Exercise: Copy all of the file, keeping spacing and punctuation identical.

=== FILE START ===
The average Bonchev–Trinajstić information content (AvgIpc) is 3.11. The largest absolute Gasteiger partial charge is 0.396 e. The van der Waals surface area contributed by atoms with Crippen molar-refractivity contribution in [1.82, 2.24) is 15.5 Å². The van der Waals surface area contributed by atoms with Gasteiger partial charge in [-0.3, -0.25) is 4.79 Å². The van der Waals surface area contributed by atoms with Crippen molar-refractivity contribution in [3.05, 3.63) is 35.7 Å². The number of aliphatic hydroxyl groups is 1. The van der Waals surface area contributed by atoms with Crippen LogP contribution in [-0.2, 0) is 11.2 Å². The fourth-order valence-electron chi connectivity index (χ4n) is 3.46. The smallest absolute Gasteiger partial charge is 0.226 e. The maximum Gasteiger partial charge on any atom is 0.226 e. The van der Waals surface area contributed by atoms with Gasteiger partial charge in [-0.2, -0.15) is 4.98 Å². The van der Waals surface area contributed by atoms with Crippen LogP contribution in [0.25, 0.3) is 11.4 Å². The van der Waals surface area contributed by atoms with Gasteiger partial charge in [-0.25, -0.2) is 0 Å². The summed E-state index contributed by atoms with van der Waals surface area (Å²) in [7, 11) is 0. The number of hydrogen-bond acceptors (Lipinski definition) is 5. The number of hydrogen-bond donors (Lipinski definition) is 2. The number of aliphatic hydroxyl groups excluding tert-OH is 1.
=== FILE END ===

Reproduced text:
The average Bonchev–Trinajstić information content (AvgIpc) is 3.11. The largest absolute Gasteiger partial charge is 0.396 e. The van der Waals surface area contributed by atoms with Crippen molar-refractivity contribution in [1.82, 2.24) is 15.5 Å². The van der Waals surface area contributed by atoms with Gasteiger partial charge in [-0.3, -0.25) is 4.79 Å². The van der Waals surface area contributed by atoms with Crippen molar-refractivity contribution in [3.05, 3.63) is 35.7 Å². The number of aliphatic hydroxyl groups is 1. The van der Waals surface area contributed by atoms with Crippen LogP contribution in [-0.2, 0) is 11.2 Å². The fourth-order valence-electron chi connectivity index (χ4n) is 3.46. The smallest absolute Gasteiger partial charge is 0.226 e. The maximum Gasteiger partial charge on any atom is 0.226 e. The van der Waals surface area contributed by atoms with Gasteiger partial charge in [-0.2, -0.15) is 4.98 Å². The van der Waals surface area contributed by atoms with Crippen LogP contribution in [0.25, 0.3) is 11.4 Å². The van der Waals surface area contributed by atoms with Gasteiger partial charge in [-0.25, -0.2) is 0 Å². The summed E-state index contributed by atoms with van der Waals surface area (Å²) in [7, 11) is 0. The number of hydrogen-bond acceptors (Lipinski definition) is 5. The number of hydrogen-bond donors (Lipinski definition) is 2. The number of aliphatic hydroxyl groups excluding tert-OH is 1.